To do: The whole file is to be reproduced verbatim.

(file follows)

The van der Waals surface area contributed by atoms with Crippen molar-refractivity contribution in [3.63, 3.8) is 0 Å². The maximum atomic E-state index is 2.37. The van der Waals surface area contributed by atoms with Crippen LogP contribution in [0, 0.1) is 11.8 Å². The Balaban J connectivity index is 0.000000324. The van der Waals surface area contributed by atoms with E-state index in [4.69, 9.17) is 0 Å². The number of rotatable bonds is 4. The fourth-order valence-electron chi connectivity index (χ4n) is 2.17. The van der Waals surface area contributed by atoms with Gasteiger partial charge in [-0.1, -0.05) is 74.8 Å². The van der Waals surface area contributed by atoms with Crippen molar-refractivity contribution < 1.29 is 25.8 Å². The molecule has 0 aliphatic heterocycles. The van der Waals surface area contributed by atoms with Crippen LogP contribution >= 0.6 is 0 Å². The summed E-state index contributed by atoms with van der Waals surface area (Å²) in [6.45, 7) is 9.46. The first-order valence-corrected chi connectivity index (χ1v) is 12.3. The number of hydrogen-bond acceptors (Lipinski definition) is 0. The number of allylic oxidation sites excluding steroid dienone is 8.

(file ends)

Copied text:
The van der Waals surface area contributed by atoms with Crippen molar-refractivity contribution in [3.63, 3.8) is 0 Å². The maximum atomic E-state index is 2.37. The van der Waals surface area contributed by atoms with Crippen LogP contribution in [0, 0.1) is 11.8 Å². The Balaban J connectivity index is 0.000000324. The van der Waals surface area contributed by atoms with E-state index in [4.69, 9.17) is 0 Å². The number of rotatable bonds is 4. The fourth-order valence-electron chi connectivity index (χ4n) is 2.17. The van der Waals surface area contributed by atoms with Gasteiger partial charge in [-0.1, -0.05) is 74.8 Å². The van der Waals surface area contributed by atoms with Crippen molar-refractivity contribution < 1.29 is 25.8 Å². The molecule has 0 aliphatic heterocycles. The van der Waals surface area contributed by atoms with Crippen LogP contribution >= 0.6 is 0 Å². The summed E-state index contributed by atoms with van der Waals surface area (Å²) in [6.45, 7) is 9.46. The first-order valence-corrected chi connectivity index (χ1v) is 12.3. The number of hydrogen-bond acceptors (Lipinski definition) is 0. The number of allylic oxidation sites excluding steroid dienone is 8.